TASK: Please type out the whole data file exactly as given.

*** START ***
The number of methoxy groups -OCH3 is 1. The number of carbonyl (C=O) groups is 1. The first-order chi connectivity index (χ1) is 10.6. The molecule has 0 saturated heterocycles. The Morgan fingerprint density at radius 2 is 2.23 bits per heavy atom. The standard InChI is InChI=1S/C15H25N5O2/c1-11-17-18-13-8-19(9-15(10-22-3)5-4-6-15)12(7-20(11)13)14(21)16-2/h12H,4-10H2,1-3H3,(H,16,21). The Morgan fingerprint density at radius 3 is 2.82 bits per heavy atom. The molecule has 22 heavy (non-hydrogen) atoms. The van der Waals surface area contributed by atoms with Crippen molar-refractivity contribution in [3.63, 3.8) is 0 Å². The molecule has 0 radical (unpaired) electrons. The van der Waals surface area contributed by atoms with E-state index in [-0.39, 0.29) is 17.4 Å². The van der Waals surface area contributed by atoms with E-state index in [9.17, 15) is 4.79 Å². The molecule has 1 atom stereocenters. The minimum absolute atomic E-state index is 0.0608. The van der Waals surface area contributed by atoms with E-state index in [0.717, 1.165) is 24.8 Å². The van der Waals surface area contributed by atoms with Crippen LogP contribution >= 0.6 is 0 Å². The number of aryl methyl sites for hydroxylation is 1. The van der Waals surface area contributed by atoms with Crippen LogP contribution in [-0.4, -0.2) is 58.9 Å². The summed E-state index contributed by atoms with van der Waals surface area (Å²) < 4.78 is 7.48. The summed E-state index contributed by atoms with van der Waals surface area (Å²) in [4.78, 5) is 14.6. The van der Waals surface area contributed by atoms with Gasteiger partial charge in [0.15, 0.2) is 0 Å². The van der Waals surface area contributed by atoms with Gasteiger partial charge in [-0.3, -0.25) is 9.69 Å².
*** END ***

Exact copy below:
The number of methoxy groups -OCH3 is 1. The number of carbonyl (C=O) groups is 1. The first-order chi connectivity index (χ1) is 10.6. The molecule has 0 saturated heterocycles. The Morgan fingerprint density at radius 2 is 2.23 bits per heavy atom. The standard InChI is InChI=1S/C15H25N5O2/c1-11-17-18-13-8-19(9-15(10-22-3)5-4-6-15)12(7-20(11)13)14(21)16-2/h12H,4-10H2,1-3H3,(H,16,21). The Morgan fingerprint density at radius 3 is 2.82 bits per heavy atom. The molecule has 22 heavy (non-hydrogen) atoms. The van der Waals surface area contributed by atoms with Crippen molar-refractivity contribution in [3.63, 3.8) is 0 Å². The molecule has 0 radical (unpaired) electrons. The van der Waals surface area contributed by atoms with E-state index in [-0.39, 0.29) is 17.4 Å². The van der Waals surface area contributed by atoms with E-state index in [9.17, 15) is 4.79 Å². The molecule has 1 atom stereocenters. The minimum absolute atomic E-state index is 0.0608. The van der Waals surface area contributed by atoms with E-state index in [0.717, 1.165) is 24.8 Å². The van der Waals surface area contributed by atoms with Crippen LogP contribution >= 0.6 is 0 Å². The number of aryl methyl sites for hydroxylation is 1. The van der Waals surface area contributed by atoms with Crippen LogP contribution in [-0.4, -0.2) is 58.9 Å². The summed E-state index contributed by atoms with van der Waals surface area (Å²) < 4.78 is 7.48. The summed E-state index contributed by atoms with van der Waals surface area (Å²) in [4.78, 5) is 14.6. The van der Waals surface area contributed by atoms with Gasteiger partial charge in [0.15, 0.2) is 0 Å². The van der Waals surface area contributed by atoms with Gasteiger partial charge in [-0.3, -0.25) is 9.69 Å².